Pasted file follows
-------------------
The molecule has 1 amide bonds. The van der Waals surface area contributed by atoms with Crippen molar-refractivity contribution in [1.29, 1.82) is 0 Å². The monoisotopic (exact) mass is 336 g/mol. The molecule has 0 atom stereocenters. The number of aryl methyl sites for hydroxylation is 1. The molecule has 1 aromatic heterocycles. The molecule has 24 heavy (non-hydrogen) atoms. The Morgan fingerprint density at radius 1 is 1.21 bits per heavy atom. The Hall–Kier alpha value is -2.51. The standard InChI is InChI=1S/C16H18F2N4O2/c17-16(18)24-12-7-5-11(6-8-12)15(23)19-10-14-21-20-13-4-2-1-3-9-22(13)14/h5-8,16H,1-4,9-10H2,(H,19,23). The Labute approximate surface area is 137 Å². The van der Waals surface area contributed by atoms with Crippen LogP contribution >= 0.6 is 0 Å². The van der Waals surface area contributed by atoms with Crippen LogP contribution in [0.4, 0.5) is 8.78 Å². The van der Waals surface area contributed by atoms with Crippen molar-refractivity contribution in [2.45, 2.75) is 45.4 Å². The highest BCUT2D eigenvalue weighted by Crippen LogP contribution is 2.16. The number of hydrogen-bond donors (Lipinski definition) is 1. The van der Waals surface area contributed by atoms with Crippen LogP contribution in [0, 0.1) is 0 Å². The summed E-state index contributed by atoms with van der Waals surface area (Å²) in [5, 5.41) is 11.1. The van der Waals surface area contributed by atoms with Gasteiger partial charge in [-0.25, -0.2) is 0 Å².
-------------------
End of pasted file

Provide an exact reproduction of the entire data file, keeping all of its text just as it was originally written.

The molecule has 1 amide bonds. The van der Waals surface area contributed by atoms with Crippen molar-refractivity contribution in [1.29, 1.82) is 0 Å². The monoisotopic (exact) mass is 336 g/mol. The molecule has 0 atom stereocenters. The number of aryl methyl sites for hydroxylation is 1. The molecule has 1 aromatic heterocycles. The molecule has 24 heavy (non-hydrogen) atoms. The Morgan fingerprint density at radius 1 is 1.21 bits per heavy atom. The Hall–Kier alpha value is -2.51. The standard InChI is InChI=1S/C16H18F2N4O2/c17-16(18)24-12-7-5-11(6-8-12)15(23)19-10-14-21-20-13-4-2-1-3-9-22(13)14/h5-8,16H,1-4,9-10H2,(H,19,23). The Labute approximate surface area is 137 Å². The van der Waals surface area contributed by atoms with Crippen LogP contribution >= 0.6 is 0 Å². The van der Waals surface area contributed by atoms with Crippen LogP contribution in [0.4, 0.5) is 8.78 Å². The van der Waals surface area contributed by atoms with Crippen molar-refractivity contribution in [2.45, 2.75) is 45.4 Å². The highest BCUT2D eigenvalue weighted by Crippen LogP contribution is 2.16. The number of hydrogen-bond donors (Lipinski definition) is 1. The van der Waals surface area contributed by atoms with Crippen LogP contribution in [0, 0.1) is 0 Å². The summed E-state index contributed by atoms with van der Waals surface area (Å²) in [5, 5.41) is 11.1. The van der Waals surface area contributed by atoms with Gasteiger partial charge in [-0.25, -0.2) is 0 Å².